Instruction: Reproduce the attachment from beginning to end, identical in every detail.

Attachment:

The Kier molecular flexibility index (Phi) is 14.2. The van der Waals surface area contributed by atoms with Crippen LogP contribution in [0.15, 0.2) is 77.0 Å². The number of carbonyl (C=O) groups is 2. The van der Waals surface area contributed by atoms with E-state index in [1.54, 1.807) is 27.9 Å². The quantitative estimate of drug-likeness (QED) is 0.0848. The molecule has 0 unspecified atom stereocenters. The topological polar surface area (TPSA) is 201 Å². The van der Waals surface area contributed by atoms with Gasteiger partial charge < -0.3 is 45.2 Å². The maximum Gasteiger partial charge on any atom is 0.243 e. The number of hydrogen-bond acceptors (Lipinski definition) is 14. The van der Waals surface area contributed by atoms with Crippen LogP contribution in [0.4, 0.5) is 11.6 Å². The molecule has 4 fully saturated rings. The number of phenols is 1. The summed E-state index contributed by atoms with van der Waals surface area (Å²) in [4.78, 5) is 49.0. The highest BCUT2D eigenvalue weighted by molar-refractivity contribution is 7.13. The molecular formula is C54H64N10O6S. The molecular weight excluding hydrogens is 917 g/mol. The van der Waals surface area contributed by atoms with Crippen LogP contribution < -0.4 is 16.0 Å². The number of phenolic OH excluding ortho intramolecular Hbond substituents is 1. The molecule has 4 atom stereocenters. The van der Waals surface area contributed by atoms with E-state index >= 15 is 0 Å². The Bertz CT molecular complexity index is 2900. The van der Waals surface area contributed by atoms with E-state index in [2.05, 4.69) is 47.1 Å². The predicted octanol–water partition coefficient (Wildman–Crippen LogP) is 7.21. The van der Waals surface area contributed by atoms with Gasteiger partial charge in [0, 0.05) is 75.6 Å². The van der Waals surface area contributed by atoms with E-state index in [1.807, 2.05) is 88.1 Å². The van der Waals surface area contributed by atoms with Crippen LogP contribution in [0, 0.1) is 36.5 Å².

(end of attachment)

The Kier molecular flexibility index (Phi) is 14.2. The van der Waals surface area contributed by atoms with Crippen LogP contribution in [0.15, 0.2) is 77.0 Å². The number of carbonyl (C=O) groups is 2. The van der Waals surface area contributed by atoms with E-state index in [1.54, 1.807) is 27.9 Å². The quantitative estimate of drug-likeness (QED) is 0.0848. The molecule has 0 unspecified atom stereocenters. The topological polar surface area (TPSA) is 201 Å². The van der Waals surface area contributed by atoms with Gasteiger partial charge < -0.3 is 45.2 Å². The maximum Gasteiger partial charge on any atom is 0.243 e. The number of hydrogen-bond acceptors (Lipinski definition) is 14. The van der Waals surface area contributed by atoms with Crippen LogP contribution in [0.4, 0.5) is 11.6 Å². The molecule has 4 fully saturated rings. The number of phenols is 1. The summed E-state index contributed by atoms with van der Waals surface area (Å²) in [4.78, 5) is 49.0. The highest BCUT2D eigenvalue weighted by molar-refractivity contribution is 7.13. The molecular formula is C54H64N10O6S. The molecular weight excluding hydrogens is 917 g/mol. The van der Waals surface area contributed by atoms with Crippen LogP contribution < -0.4 is 16.0 Å². The number of phenolic OH excluding ortho intramolecular Hbond substituents is 1. The molecule has 4 atom stereocenters. The van der Waals surface area contributed by atoms with E-state index >= 15 is 0 Å². The Bertz CT molecular complexity index is 2900. The van der Waals surface area contributed by atoms with E-state index in [2.05, 4.69) is 47.1 Å². The predicted octanol–water partition coefficient (Wildman–Crippen LogP) is 7.21. The van der Waals surface area contributed by atoms with Gasteiger partial charge in [0, 0.05) is 75.6 Å². The van der Waals surface area contributed by atoms with E-state index in [1.807, 2.05) is 88.1 Å². The van der Waals surface area contributed by atoms with Crippen LogP contribution in [0, 0.1) is 36.5 Å².